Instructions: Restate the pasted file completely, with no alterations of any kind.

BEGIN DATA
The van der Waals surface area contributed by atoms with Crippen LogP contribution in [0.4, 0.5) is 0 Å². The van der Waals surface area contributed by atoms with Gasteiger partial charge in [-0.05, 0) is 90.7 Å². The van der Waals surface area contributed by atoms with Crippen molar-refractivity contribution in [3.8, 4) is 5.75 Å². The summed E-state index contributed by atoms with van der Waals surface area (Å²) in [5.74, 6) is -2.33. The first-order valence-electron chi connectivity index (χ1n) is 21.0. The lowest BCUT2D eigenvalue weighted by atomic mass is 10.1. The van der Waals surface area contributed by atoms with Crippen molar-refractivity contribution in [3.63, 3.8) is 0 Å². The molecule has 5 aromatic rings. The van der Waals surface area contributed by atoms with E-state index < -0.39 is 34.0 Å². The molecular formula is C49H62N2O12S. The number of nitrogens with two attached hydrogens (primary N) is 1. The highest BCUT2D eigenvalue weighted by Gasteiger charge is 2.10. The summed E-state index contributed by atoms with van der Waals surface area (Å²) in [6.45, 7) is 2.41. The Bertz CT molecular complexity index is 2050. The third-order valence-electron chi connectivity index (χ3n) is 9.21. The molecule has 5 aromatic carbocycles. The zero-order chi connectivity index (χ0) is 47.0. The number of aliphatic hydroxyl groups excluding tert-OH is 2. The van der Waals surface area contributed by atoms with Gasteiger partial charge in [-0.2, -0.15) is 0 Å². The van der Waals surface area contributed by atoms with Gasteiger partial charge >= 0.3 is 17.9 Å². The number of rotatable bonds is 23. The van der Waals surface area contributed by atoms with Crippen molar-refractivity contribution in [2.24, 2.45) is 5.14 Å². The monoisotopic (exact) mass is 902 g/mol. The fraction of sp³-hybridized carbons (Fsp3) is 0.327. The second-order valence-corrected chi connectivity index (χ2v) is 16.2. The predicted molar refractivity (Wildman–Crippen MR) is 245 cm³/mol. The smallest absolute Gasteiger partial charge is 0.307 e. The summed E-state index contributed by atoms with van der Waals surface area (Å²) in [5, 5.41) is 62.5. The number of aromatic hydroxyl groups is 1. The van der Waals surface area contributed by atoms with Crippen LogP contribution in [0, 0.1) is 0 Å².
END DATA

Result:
The van der Waals surface area contributed by atoms with Crippen LogP contribution in [0.4, 0.5) is 0 Å². The van der Waals surface area contributed by atoms with Gasteiger partial charge in [-0.05, 0) is 90.7 Å². The van der Waals surface area contributed by atoms with Crippen molar-refractivity contribution in [3.8, 4) is 5.75 Å². The summed E-state index contributed by atoms with van der Waals surface area (Å²) in [5.74, 6) is -2.33. The first-order valence-electron chi connectivity index (χ1n) is 21.0. The lowest BCUT2D eigenvalue weighted by atomic mass is 10.1. The van der Waals surface area contributed by atoms with Crippen molar-refractivity contribution in [3.63, 3.8) is 0 Å². The molecule has 5 aromatic rings. The van der Waals surface area contributed by atoms with E-state index < -0.39 is 34.0 Å². The molecular formula is C49H62N2O12S. The number of nitrogens with two attached hydrogens (primary N) is 1. The highest BCUT2D eigenvalue weighted by Gasteiger charge is 2.10. The summed E-state index contributed by atoms with van der Waals surface area (Å²) in [6.45, 7) is 2.41. The Bertz CT molecular complexity index is 2050. The third-order valence-electron chi connectivity index (χ3n) is 9.21. The molecule has 5 aromatic carbocycles. The zero-order chi connectivity index (χ0) is 47.0. The number of aliphatic hydroxyl groups excluding tert-OH is 2. The van der Waals surface area contributed by atoms with Gasteiger partial charge in [-0.2, -0.15) is 0 Å². The van der Waals surface area contributed by atoms with Gasteiger partial charge >= 0.3 is 17.9 Å². The number of rotatable bonds is 23. The van der Waals surface area contributed by atoms with Crippen molar-refractivity contribution in [2.24, 2.45) is 5.14 Å². The monoisotopic (exact) mass is 902 g/mol. The fraction of sp³-hybridized carbons (Fsp3) is 0.327. The second-order valence-corrected chi connectivity index (χ2v) is 16.2. The predicted molar refractivity (Wildman–Crippen MR) is 245 cm³/mol. The smallest absolute Gasteiger partial charge is 0.307 e. The summed E-state index contributed by atoms with van der Waals surface area (Å²) in [5, 5.41) is 62.5. The number of aromatic hydroxyl groups is 1. The van der Waals surface area contributed by atoms with Crippen LogP contribution in [0, 0.1) is 0 Å².